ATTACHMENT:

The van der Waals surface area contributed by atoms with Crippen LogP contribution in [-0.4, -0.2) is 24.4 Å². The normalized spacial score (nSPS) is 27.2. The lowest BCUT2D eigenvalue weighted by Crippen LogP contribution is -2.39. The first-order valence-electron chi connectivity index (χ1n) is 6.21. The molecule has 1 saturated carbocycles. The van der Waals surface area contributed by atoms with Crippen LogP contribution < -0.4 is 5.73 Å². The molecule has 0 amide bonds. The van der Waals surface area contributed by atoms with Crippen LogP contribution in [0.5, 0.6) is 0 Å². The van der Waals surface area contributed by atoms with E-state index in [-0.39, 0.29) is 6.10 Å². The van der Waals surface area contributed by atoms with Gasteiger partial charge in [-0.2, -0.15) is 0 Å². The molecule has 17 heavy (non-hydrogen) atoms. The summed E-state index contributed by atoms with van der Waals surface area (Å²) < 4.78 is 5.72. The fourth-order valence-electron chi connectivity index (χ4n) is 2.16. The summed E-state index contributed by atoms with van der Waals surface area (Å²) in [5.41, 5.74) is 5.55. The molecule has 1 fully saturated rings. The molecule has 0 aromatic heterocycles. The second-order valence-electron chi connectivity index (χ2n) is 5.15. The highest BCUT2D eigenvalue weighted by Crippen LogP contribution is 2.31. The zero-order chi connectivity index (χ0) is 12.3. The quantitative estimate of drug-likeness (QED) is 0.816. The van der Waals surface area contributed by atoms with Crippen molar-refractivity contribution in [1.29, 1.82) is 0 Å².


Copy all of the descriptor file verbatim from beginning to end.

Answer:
The van der Waals surface area contributed by atoms with Crippen LogP contribution in [-0.4, -0.2) is 24.4 Å². The normalized spacial score (nSPS) is 27.2. The lowest BCUT2D eigenvalue weighted by Crippen LogP contribution is -2.39. The first-order valence-electron chi connectivity index (χ1n) is 6.21. The molecule has 1 saturated carbocycles. The van der Waals surface area contributed by atoms with Crippen LogP contribution < -0.4 is 5.73 Å². The molecule has 0 amide bonds. The van der Waals surface area contributed by atoms with Crippen LogP contribution in [0.5, 0.6) is 0 Å². The van der Waals surface area contributed by atoms with E-state index in [-0.39, 0.29) is 6.10 Å². The van der Waals surface area contributed by atoms with Gasteiger partial charge in [-0.2, -0.15) is 0 Å². The molecule has 17 heavy (non-hydrogen) atoms. The summed E-state index contributed by atoms with van der Waals surface area (Å²) < 4.78 is 5.72. The fourth-order valence-electron chi connectivity index (χ4n) is 2.16. The summed E-state index contributed by atoms with van der Waals surface area (Å²) in [5.41, 5.74) is 5.55. The molecule has 1 fully saturated rings. The molecule has 0 aromatic heterocycles. The second-order valence-electron chi connectivity index (χ2n) is 5.15. The highest BCUT2D eigenvalue weighted by Crippen LogP contribution is 2.31. The zero-order chi connectivity index (χ0) is 12.3. The quantitative estimate of drug-likeness (QED) is 0.816. The van der Waals surface area contributed by atoms with Crippen molar-refractivity contribution in [1.29, 1.82) is 0 Å².